Here’s how News 6 is tracking cases of COVID-19 in Florida

News 6 creates dashboard to better track cases of coronavirus in Central Florida

Coronavirus antibody testing starts in Volusia County
Coronavirus antibody testing starts in Volusia County

ORLANDO, Fla. – On Friday, May 1, WKMG published an in-house COVID-19 dashboard on its website ClickOrlando.com to showcase of the novel coronavirus in Florida in an easy-to-understand platform.

Read on to learn how database is maintained by News 6 WKMG and how the information is verified.

What’s a dashboard?

In the world of data-visualization, a dashboard is a series of graphs, charts, and/or statistics that help to “visualize” a story. In some cases, dashboards are preferred over single images or infographics of a graph or chart as it provides a kind of one-stop-shopping for the end-user (a lot of information in one-place).

Why should I care?

For this particular dashboard, whether you are closely or casually following the COVID-19 pandemic, ClickOrlando.com’s Florida Coronavirus Dashboard gives you a daily snapshot of the spread of COVID-19 around the state.

Isn’t there already a COVID-19 dashboard put out by the state each day?

Yes, and you can find it here. One thing, however, about the state dashboard is that it pushes out a lot of information… sometimes too much for some of our audience.

Why pick ClickOrlando.com’s over the state dashboard?

With the state dashboard, a user has to click and scroll through a series of tabs to get to one particular county. Data on that county is also broken down between residents and non-residents and doesn’t show the full amount without doing a little arithmetic. On our dashboard, a user simply hovers over or clicks on a county on our Central Florida map to get the most current information. Users can also hover over the bar graphs for specific data for each day.

What counties do you cover?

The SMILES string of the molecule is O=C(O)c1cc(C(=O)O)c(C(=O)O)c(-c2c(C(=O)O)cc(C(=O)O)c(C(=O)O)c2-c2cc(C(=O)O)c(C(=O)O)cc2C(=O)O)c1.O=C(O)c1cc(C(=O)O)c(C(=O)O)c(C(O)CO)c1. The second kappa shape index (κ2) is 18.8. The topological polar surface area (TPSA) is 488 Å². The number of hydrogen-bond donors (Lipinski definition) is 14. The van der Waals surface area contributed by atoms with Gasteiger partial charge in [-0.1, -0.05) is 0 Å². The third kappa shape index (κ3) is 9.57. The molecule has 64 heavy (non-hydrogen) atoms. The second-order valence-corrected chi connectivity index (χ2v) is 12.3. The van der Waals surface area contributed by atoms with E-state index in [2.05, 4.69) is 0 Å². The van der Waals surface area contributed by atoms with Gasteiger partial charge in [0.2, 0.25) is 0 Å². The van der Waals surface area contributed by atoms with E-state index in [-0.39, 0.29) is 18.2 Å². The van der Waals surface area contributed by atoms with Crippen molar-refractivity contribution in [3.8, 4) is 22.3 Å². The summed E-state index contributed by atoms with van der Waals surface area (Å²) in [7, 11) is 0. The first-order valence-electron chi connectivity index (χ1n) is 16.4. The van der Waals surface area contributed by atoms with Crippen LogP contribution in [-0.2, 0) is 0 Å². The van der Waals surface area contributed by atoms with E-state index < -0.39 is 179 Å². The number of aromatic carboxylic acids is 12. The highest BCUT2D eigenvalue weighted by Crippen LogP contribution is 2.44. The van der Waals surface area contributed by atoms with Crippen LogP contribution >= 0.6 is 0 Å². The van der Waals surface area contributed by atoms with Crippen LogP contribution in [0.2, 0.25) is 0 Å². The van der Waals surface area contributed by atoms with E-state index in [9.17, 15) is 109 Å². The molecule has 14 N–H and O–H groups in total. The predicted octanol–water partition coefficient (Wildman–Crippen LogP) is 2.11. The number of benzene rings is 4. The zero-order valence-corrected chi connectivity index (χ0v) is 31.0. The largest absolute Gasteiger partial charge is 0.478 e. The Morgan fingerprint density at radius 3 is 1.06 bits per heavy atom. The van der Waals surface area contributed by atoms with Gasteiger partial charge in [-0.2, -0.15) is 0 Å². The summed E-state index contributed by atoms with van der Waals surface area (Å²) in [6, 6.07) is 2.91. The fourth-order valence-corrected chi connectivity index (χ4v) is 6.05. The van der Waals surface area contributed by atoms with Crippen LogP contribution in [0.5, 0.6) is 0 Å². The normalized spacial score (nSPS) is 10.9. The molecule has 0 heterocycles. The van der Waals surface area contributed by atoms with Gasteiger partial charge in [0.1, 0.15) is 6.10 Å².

Instead of 67 counties covered by the state dashboard, we drill down to just ten: Brevard, Flagler, Lake, Marion, Orange, Osceola, Polk, Seminole, Sumter, and Volusia.

How up to date is your dashboard?

We update the dashboard twice a day- around 3 p.m. and again after 7 p.m. The reason: the Florida Department of Health releases data on cases and deaths once a day in the late morning or early afternoon. We go with 3 p.m. so we are sure we are getting the latest numbers in case there are any snags in state tallies. We update it again after 7 p.m. with national data.


First of all, methodology is a fancy word that simply means among other things, where did you get your info, how did you get your info, and how are you going to tell me about your info.

We get our info from just two sources: the aforementioned state dashboard and from a group called The COVID-19 Project.

The state dashboard data is pretty straightforward: it gives us that county-by-county breakdown, the amount of cases in the state, and the amount of deaths, all of which we simplify. Like we said, this info is updated once a day in the late morning/early afternoon.

The reason we use COVID-19 Project data is because that group collects numbers from all 50 states, five territories, and the District of Columbia. That data is broken down to show a full picture of what is going on in each state, territory, and DC. We use the COVID-19 Project for two different infographics: the WKMG Dashboard and our Coronavirus Infographic. On the second project, we have a state-by-state breakdown as well as national and international data and how the U.S. is doing compared to several other countries (you should check it out).

COVID-19 Project data is released each day after 6pm which is why we do our second update of the dashboard after 7 p.m. That’s also when we update the Coronavirus Infographic.

Anything else?

There’s one more data-visualization you should check out: Florida Coronavirus Daily Totals. This infographic is updated around 3 p.m. as well and visualizes Florida’s COVID-19 curve (we’ve been tracking new cases and new deaths each day in the state since March 15th). When we talk about flattening the curve, this is the infographic that shows you what that curve looks like.

About the Author: